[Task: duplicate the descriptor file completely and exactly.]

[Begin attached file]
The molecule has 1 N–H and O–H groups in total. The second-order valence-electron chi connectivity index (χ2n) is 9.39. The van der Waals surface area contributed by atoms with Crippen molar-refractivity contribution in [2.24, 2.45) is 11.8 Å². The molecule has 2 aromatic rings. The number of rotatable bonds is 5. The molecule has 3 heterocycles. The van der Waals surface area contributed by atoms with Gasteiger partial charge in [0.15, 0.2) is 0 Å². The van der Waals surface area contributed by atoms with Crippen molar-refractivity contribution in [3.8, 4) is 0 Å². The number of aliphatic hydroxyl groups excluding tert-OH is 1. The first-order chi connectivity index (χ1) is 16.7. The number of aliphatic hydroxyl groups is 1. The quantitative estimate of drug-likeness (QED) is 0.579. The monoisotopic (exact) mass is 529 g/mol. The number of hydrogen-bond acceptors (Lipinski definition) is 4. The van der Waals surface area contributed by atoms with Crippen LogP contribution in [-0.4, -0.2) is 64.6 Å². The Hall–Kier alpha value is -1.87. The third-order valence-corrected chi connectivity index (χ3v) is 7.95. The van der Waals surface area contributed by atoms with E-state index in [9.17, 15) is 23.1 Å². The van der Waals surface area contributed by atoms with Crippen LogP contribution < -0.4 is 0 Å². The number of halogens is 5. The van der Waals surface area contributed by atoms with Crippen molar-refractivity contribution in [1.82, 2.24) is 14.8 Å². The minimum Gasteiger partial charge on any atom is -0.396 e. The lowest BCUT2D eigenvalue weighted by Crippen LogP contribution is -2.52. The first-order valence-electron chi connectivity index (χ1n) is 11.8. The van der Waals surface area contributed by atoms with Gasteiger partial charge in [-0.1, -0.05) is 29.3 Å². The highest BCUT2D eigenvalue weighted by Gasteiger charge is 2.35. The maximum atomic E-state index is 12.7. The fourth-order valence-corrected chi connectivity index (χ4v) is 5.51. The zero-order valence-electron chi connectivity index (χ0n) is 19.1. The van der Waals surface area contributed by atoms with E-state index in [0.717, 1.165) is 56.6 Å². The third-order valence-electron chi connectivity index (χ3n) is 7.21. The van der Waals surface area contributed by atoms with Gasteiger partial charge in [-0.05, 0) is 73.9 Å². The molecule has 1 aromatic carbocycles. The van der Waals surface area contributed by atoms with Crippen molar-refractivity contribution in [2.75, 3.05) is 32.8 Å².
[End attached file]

The molecule has 1 N–H and O–H groups in total. The second-order valence-electron chi connectivity index (χ2n) is 9.39. The van der Waals surface area contributed by atoms with Crippen molar-refractivity contribution in [2.24, 2.45) is 11.8 Å². The molecule has 2 aromatic rings. The number of rotatable bonds is 5. The molecule has 3 heterocycles. The van der Waals surface area contributed by atoms with Gasteiger partial charge in [0.15, 0.2) is 0 Å². The van der Waals surface area contributed by atoms with Crippen molar-refractivity contribution in [3.8, 4) is 0 Å². The number of aliphatic hydroxyl groups excluding tert-OH is 1. The first-order chi connectivity index (χ1) is 16.7. The number of aliphatic hydroxyl groups is 1. The quantitative estimate of drug-likeness (QED) is 0.579. The monoisotopic (exact) mass is 529 g/mol. The number of hydrogen-bond acceptors (Lipinski definition) is 4. The van der Waals surface area contributed by atoms with Crippen LogP contribution in [-0.4, -0.2) is 64.6 Å². The Hall–Kier alpha value is -1.87. The third-order valence-corrected chi connectivity index (χ3v) is 7.95. The van der Waals surface area contributed by atoms with E-state index in [9.17, 15) is 23.1 Å². The van der Waals surface area contributed by atoms with Crippen LogP contribution < -0.4 is 0 Å². The number of halogens is 5. The van der Waals surface area contributed by atoms with Crippen molar-refractivity contribution in [1.82, 2.24) is 14.8 Å². The minimum Gasteiger partial charge on any atom is -0.396 e. The lowest BCUT2D eigenvalue weighted by Crippen LogP contribution is -2.52. The first-order valence-electron chi connectivity index (χ1n) is 11.8. The van der Waals surface area contributed by atoms with Gasteiger partial charge in [-0.1, -0.05) is 29.3 Å². The highest BCUT2D eigenvalue weighted by Gasteiger charge is 2.35. The maximum atomic E-state index is 12.7. The fourth-order valence-corrected chi connectivity index (χ4v) is 5.51. The zero-order valence-electron chi connectivity index (χ0n) is 19.1. The van der Waals surface area contributed by atoms with E-state index in [0.717, 1.165) is 56.6 Å². The third-order valence-electron chi connectivity index (χ3n) is 7.21. The van der Waals surface area contributed by atoms with Gasteiger partial charge in [-0.05, 0) is 73.9 Å². The molecule has 1 aromatic carbocycles. The van der Waals surface area contributed by atoms with Crippen molar-refractivity contribution in [2.75, 3.05) is 32.8 Å².